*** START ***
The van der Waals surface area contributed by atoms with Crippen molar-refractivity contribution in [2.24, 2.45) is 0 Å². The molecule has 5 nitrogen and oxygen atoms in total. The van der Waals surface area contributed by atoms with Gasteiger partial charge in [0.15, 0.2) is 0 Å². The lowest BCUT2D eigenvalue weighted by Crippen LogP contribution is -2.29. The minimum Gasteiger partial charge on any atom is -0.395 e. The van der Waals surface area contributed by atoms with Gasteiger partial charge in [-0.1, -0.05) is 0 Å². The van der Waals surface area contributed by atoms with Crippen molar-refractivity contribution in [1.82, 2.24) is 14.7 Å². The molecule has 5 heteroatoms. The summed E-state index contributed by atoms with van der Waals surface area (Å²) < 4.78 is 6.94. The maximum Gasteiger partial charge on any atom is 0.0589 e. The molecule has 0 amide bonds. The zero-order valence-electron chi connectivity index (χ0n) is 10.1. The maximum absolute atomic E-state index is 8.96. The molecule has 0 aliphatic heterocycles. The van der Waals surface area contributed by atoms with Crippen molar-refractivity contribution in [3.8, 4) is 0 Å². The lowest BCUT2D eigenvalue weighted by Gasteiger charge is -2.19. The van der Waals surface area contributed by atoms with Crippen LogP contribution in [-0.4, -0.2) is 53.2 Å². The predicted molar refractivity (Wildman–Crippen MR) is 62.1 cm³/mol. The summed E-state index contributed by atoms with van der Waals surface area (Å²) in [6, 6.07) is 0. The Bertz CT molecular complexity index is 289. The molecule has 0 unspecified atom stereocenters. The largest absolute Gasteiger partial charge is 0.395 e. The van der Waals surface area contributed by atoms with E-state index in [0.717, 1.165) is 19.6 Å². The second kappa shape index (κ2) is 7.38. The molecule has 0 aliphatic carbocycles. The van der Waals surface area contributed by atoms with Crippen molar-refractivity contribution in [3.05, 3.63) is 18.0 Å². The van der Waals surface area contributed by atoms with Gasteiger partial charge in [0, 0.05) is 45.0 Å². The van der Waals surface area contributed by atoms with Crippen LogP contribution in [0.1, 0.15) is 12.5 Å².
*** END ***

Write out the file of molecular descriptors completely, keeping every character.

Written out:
The van der Waals surface area contributed by atoms with Crippen molar-refractivity contribution in [2.24, 2.45) is 0 Å². The molecule has 5 nitrogen and oxygen atoms in total. The van der Waals surface area contributed by atoms with Gasteiger partial charge in [0.15, 0.2) is 0 Å². The lowest BCUT2D eigenvalue weighted by Crippen LogP contribution is -2.29. The minimum Gasteiger partial charge on any atom is -0.395 e. The van der Waals surface area contributed by atoms with Gasteiger partial charge in [-0.1, -0.05) is 0 Å². The van der Waals surface area contributed by atoms with Crippen molar-refractivity contribution in [1.82, 2.24) is 14.7 Å². The molecule has 5 heteroatoms. The summed E-state index contributed by atoms with van der Waals surface area (Å²) < 4.78 is 6.94. The maximum Gasteiger partial charge on any atom is 0.0589 e. The molecule has 0 amide bonds. The zero-order valence-electron chi connectivity index (χ0n) is 10.1. The maximum absolute atomic E-state index is 8.96. The molecule has 0 aliphatic heterocycles. The van der Waals surface area contributed by atoms with Crippen molar-refractivity contribution in [3.8, 4) is 0 Å². The lowest BCUT2D eigenvalue weighted by Gasteiger charge is -2.19. The van der Waals surface area contributed by atoms with Crippen LogP contribution in [-0.4, -0.2) is 53.2 Å². The predicted molar refractivity (Wildman–Crippen MR) is 62.1 cm³/mol. The summed E-state index contributed by atoms with van der Waals surface area (Å²) in [6, 6.07) is 0. The Bertz CT molecular complexity index is 289. The molecule has 0 unspecified atom stereocenters. The largest absolute Gasteiger partial charge is 0.395 e. The van der Waals surface area contributed by atoms with E-state index in [0.717, 1.165) is 19.6 Å². The second kappa shape index (κ2) is 7.38. The molecule has 0 aliphatic carbocycles. The van der Waals surface area contributed by atoms with Crippen molar-refractivity contribution in [3.05, 3.63) is 18.0 Å². The van der Waals surface area contributed by atoms with Gasteiger partial charge in [0, 0.05) is 45.0 Å². The van der Waals surface area contributed by atoms with Crippen LogP contribution in [0.1, 0.15) is 12.5 Å².